Around 200 Google workers formed the Alphabet Workers Union, a rare labor initiative in large tech companies. Also, the union presents the biggest and most organized front to Alphabet’s (Google’s parent company) management.
Calling themselves the Alphabet Workers Union, workers will join the Communication Workers of America (CWA) Local 1440. As such, they will join employees from Verizon Communications Inc and AT&T Inc and will pay dues equivalent to 1% of their compensation. Right now, the AWU’s 200 members pale in comparison to the Alphabet’s total workforce of 120,000 employees. The AWU will also take an active role in the CWA’s Coalition to Organize Digital Employees project, according to organizers. Specifically, the AWU is a “solidarity union,” which means workers themselves will determine strategy and initiate action against Alphabet directly. Thus, they will not require mediation from government labor agencies. In addition, AWU will not negotiate a contract with Google nor with the National Labor Relations Board.
Google software engineer Dylan Baker noted that “This is historic. The first union at a major tech company by and for all tech workers. We will elect representatives, we will make decisions democratically, we will pay dues, and we will hire skilled organizers to ensure all workers at Google know they can work with us if they actually want to see their company reflect their values.”
Advocate for Working Conditions
Alan Morales, a three-year software engineer, said he joined the union to help “advocate for our working conditions within the company.” The union’s current objectives include onboarding new members and then figuring out “collectively” what their priorities are and how to advocate for all employees. He said that “It is our right to unionize and we hope to use our collective bargaining rights to make the world a better place.”
On its union website, the AWU posted its mission statement. They said they strive to “protect Alphabet workers, our global society, and our world.” Their definition of workers not just covers full-time employees, but also “temporary employees, vendors, and contractors.” In addition, the union will help “ ensure our working conditions are inclusive and fair.”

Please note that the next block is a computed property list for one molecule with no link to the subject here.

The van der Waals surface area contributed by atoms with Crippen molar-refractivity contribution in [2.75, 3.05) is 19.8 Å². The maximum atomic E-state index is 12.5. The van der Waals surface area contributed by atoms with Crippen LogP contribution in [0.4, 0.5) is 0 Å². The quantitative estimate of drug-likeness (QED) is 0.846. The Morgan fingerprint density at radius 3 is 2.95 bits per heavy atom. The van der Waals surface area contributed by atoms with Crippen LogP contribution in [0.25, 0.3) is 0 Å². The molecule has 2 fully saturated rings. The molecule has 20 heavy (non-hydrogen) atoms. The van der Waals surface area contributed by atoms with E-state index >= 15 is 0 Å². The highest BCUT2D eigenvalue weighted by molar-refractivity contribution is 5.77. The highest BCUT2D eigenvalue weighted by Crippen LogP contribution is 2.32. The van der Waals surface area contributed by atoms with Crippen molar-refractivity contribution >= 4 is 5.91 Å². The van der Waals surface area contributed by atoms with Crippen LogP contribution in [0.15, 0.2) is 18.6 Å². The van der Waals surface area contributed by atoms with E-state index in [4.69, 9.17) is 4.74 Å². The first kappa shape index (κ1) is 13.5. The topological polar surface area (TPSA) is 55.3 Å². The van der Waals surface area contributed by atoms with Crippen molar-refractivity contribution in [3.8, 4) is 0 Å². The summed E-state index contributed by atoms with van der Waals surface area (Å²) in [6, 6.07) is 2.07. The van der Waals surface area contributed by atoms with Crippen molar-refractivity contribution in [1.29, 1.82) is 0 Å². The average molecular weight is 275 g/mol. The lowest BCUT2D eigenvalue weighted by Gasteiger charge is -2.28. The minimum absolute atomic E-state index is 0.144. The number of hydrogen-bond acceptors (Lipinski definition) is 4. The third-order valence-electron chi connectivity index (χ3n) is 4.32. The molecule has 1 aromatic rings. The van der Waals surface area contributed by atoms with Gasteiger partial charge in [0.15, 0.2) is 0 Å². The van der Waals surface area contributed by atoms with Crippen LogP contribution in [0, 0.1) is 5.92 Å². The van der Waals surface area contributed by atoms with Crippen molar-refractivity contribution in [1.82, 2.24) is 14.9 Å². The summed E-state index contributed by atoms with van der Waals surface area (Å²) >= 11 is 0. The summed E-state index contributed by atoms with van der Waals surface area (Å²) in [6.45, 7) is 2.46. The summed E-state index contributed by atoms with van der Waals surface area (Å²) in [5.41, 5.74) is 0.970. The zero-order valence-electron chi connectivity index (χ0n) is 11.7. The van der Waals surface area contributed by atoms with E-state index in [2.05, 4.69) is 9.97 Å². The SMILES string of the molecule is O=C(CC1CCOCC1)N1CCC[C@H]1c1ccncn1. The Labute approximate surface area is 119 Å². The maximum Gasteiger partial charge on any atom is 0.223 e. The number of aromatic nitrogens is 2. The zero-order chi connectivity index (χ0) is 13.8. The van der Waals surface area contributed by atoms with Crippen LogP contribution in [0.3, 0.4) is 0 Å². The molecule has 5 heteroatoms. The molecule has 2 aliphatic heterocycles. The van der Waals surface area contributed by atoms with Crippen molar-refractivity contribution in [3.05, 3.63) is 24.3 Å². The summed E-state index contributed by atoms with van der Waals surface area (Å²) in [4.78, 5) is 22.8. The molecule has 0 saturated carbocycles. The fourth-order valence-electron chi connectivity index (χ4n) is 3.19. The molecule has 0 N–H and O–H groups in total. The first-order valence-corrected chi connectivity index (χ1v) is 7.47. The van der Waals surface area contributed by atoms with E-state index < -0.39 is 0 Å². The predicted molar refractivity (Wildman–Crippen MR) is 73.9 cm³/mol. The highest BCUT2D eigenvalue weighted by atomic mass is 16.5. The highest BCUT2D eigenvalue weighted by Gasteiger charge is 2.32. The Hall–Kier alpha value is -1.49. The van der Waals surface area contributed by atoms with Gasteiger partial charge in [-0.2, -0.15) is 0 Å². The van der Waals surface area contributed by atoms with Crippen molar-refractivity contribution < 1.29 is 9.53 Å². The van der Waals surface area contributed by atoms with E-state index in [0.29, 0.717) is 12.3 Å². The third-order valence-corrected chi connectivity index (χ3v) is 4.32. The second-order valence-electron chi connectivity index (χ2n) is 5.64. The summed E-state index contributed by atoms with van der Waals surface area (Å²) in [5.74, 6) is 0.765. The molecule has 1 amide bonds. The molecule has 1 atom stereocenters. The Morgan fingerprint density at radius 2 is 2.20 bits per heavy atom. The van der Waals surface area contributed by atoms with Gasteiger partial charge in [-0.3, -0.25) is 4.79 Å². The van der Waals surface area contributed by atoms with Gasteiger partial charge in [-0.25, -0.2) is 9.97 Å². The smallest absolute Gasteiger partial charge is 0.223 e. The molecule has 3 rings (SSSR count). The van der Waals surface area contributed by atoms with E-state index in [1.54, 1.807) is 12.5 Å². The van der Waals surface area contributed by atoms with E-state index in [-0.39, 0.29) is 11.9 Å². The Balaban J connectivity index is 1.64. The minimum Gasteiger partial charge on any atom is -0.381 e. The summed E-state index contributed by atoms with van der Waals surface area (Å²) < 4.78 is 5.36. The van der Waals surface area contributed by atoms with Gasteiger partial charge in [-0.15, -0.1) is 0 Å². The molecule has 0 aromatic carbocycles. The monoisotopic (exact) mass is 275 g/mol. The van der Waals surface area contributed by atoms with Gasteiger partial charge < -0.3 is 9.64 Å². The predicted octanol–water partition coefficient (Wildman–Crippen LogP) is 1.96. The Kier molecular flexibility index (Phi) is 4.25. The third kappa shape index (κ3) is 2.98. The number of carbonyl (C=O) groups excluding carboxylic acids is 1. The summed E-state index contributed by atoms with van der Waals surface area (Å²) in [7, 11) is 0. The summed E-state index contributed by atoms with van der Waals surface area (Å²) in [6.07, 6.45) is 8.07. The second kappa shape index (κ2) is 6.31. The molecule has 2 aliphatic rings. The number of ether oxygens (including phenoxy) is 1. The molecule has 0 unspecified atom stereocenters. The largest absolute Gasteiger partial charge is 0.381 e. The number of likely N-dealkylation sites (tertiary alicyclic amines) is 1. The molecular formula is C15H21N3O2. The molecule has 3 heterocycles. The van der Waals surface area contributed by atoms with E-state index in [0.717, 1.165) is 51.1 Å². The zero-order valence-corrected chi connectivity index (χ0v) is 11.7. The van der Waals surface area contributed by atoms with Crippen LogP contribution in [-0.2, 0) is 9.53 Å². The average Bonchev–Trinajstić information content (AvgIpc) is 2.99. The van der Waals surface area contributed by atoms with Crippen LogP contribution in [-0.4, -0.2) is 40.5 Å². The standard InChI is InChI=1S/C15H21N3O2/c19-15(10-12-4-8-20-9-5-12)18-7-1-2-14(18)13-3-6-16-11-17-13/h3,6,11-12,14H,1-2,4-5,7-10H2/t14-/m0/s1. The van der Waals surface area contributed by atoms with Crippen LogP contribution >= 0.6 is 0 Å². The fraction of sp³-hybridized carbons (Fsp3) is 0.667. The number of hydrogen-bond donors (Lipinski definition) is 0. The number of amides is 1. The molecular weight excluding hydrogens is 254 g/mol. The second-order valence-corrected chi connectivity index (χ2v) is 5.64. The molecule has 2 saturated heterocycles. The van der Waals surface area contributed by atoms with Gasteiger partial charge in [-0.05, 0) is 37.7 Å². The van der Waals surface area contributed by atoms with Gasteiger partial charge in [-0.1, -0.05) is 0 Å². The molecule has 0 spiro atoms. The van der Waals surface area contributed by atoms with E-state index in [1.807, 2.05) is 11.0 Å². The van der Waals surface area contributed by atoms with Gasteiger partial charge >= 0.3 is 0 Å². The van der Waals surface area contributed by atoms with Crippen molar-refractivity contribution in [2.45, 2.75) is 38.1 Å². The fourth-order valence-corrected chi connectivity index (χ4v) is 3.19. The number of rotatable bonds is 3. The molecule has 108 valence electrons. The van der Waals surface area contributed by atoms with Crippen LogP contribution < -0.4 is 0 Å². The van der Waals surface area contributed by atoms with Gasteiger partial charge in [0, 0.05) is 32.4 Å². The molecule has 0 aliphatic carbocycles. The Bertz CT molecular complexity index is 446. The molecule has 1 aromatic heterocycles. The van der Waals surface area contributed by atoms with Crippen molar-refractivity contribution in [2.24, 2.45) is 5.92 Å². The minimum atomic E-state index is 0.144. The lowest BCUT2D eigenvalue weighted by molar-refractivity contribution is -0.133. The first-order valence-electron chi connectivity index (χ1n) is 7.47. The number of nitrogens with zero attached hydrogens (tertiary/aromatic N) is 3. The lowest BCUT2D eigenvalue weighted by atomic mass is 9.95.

‘Don’t Be Evil’
Two ranking AWU officials, Parul Koul and Chewy Shaw, the executive chair and the vice-chair of the Alphabet Workers Union wrote an Op-Ed piece for the New York Times yesterday. They said that for many years, Google executives dismissed workplace concerns and profited from hate group ads. In addition, Google collaborated with repressive governments and developed AI technology for military purposes. They gave a reminder that Google is the same company that used to have a motto: “Don’t be evil.” When it launched its IPO in 2004, Google said it would do good things even at the expense of profits.
Koul and Shaw committed the union to “live by that motto.” They noted that Alphabet is a powerful company, responsible for vast swaths of the internet. As billions of people use the platform, the company has a responsibility to prioritize the public good. In addition, Google is responsible for making the world a better place.
Demands for Transparency
Among the values advocated by the union are calling for transparency. The AWU wants workers to get the right to decline to work on projects that conflict with their values. They also called for the company to act ethically, “with the best interests of society and the environment.”
“The Alphabet Workers Union will be the structure that ensures Google workers can actively push for real changes at the company, from the kinds of contracts Google accepts to employee classification to wage and compensation issues. All issues relevant to Google as a workplace will be the purview of the union and its members,” the union post continued.
Because the AWU represents the entire Alphabet organization, workers from Google subsidiaries including YouTube, Fitbit, and Waymo, and others, will get invited. All Alphabet employees in the US and Canada can join the union, including contractors and temporary staff, making it the first union of its kind at the company.
While US labor laws allow unionization for employees, independent contractors do not have the same rights. Many of Google’s workers come from staffing agencies. Instead of HR, negotiations for wages and benefits are between the company and a supplier. Known as “Temps, Vendors, and Contractors,” or TVCs, these worker types outnumbered full-time employees since 2018. AWU officials insist on including TVC workers in the union as well.
“We’re not going to make our growth and collective action dependent on labor law,” Shaw said.
Watch the Reuters feature report on Google workers forming a union, a first in the tech industry:
Do you support worker unions at tech companies such as Google? Do you agree with including non-full-time employees such as temporary workers, vendors, and contractors? Let us know what you think about Google workers organizing a union.